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Bourgogne less impacted by Covid-19 than feared

Published:  19 June, 2020

The Bourgogne Wine Board (BIVB) has recorded an overall dip in exports of 1.8% by volume for the first four months of 2020.

After two “excellent” first months, 2020 was marked by the Covid-19 pandemic but while Bourgogne wines were impacted, this was “less badly than one might have feared”, said the BIVB, also pointing to the Trump tax, Brexit and the unrest in Hong Kong. 

The drop in terms of revenue was more significant, down 7.9% on the same period in 2019, with the trend positive until February. Sales were unsurprisingly hit hard in March and April when the on-trade was shuttered across many key export markets.

The UK, the second biggest export market for Bourgogne wines after the US, posted modest growth of 3.4% by volume, but a 10% fall in terms of revenue.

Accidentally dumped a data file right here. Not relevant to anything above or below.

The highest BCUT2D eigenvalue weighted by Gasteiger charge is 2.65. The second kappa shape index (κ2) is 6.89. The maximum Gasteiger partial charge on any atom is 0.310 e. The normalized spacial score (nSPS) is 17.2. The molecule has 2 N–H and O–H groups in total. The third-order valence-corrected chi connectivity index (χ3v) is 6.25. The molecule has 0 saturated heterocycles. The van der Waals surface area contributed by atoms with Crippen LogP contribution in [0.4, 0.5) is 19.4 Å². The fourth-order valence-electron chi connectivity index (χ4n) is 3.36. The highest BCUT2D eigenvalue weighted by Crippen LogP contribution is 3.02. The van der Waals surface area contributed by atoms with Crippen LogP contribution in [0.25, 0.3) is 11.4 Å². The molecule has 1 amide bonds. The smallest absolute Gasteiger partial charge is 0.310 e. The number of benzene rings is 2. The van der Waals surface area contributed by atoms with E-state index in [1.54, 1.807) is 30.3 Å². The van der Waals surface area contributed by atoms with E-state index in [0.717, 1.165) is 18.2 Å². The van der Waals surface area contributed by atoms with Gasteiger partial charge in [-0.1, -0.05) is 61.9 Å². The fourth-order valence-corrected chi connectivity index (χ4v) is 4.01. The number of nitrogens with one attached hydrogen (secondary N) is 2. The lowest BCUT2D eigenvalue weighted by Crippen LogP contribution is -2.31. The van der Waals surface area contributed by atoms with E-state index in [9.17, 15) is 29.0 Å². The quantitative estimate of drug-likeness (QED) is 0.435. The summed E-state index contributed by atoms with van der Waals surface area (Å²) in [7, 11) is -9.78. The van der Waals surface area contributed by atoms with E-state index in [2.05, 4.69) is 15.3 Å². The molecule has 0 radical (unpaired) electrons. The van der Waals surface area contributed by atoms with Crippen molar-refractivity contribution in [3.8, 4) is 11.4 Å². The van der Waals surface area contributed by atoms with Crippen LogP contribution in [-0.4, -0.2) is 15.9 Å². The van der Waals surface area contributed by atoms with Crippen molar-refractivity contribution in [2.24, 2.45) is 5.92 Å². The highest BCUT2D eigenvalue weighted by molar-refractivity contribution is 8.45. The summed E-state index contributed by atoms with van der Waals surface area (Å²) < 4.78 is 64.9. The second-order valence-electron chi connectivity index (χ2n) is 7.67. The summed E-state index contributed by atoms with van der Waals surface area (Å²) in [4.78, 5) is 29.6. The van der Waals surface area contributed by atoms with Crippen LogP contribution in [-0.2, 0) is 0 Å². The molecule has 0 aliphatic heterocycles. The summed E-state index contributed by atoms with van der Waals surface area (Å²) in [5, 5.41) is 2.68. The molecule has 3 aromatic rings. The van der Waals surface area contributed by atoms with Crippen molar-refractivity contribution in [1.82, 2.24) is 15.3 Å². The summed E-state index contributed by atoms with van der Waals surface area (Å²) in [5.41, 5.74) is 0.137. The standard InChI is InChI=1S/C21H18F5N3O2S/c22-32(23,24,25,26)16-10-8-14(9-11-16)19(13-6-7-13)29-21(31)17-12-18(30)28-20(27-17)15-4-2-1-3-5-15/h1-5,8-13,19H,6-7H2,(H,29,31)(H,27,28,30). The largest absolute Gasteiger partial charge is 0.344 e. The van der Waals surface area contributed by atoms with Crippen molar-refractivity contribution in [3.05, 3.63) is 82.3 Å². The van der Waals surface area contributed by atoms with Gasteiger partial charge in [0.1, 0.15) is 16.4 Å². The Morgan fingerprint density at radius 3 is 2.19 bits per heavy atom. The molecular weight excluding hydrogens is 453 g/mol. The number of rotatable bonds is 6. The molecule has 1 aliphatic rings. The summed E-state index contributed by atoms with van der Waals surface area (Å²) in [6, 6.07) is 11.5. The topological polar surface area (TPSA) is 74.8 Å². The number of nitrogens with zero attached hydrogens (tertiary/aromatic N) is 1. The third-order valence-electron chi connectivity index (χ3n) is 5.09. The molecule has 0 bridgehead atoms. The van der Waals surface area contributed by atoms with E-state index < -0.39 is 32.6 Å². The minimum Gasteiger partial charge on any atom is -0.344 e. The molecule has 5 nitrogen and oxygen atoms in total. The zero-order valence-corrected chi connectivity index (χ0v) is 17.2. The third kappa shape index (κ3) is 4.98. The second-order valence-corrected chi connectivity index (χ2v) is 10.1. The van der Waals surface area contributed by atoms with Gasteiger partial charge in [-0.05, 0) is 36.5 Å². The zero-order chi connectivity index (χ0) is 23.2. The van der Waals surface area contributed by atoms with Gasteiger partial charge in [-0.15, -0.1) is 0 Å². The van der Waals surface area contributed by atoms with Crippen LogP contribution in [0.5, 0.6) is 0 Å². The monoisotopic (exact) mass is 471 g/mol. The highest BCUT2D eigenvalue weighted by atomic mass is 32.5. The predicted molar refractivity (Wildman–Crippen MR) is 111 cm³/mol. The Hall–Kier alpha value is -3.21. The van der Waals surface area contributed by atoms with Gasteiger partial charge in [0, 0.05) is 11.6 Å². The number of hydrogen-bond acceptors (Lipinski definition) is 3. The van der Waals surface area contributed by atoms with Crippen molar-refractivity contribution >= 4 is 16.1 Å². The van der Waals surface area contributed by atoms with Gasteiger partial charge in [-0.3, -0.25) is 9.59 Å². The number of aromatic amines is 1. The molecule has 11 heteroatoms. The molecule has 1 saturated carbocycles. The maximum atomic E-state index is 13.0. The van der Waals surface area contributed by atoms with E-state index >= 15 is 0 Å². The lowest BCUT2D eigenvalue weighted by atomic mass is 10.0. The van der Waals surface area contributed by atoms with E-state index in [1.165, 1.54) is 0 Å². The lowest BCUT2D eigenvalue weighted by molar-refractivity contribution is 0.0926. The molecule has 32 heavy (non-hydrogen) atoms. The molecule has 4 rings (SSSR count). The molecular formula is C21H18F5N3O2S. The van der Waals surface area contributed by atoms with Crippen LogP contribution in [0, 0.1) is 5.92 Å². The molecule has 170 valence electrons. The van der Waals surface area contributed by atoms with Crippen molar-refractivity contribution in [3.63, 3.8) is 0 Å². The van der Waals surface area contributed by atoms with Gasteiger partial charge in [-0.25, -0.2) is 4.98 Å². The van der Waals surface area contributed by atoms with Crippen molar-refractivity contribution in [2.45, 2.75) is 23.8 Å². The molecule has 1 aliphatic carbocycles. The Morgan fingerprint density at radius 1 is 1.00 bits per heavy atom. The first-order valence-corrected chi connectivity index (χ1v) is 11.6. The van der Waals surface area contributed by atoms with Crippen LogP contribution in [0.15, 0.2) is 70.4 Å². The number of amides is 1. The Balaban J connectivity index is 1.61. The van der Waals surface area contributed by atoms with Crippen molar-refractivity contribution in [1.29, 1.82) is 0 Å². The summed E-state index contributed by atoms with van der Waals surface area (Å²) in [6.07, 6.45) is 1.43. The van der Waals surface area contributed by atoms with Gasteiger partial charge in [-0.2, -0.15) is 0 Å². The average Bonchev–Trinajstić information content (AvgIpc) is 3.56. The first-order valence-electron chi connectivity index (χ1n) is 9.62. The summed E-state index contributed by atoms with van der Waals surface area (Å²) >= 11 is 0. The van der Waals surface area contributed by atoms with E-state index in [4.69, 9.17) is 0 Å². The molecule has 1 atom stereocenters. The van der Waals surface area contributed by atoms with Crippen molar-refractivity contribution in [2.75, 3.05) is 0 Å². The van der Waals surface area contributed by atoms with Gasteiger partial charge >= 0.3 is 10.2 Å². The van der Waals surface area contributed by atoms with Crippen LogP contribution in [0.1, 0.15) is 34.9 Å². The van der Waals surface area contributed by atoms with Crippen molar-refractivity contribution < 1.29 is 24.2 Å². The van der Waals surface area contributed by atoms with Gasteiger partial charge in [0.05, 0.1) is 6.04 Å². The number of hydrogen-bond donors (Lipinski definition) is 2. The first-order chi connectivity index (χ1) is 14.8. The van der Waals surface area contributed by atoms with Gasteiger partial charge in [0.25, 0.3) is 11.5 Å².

The volume growth was mainly driven by Régionale Mâcon white appellations (up 34% by volume and 17% in revenue). 

The volume growth translates to an additional 500,000 bottles sold, almost compensated for the fall in Chablis sales in the UK over the past three years, despite selling for lower prices.

The total exports figures were greatly impacted by the US market (down 17% by volume and 25% in terms of revenue), with sales down by more than one million bottles. 

The impact of a 25% levy was clear, said the BIVB, with the decline having started at the end of 2019. 

Among other export markets that saw major drops were Belgium (down 19% volume), Switzerland (down 22%), mainland China (down 37%), and Hong Kong (down 12%).

However, those markets with a state monopoly fared better: Sweden posted its biggest-ever increase by volume over the first four months (up 38%), with a strong rise in revenue (up 28%); Canada was up 11% by volume on the same period in 2019, with a 15% jump in revenue. 

For its part, Japan recorded a 22% increase, partially thanks to the Chablis and Petit Chablis appellations which were up 2% by volume over the first four months, with an 18% rise in revenue.

At the beginning of this year, BIVB signed up as a WSET patron.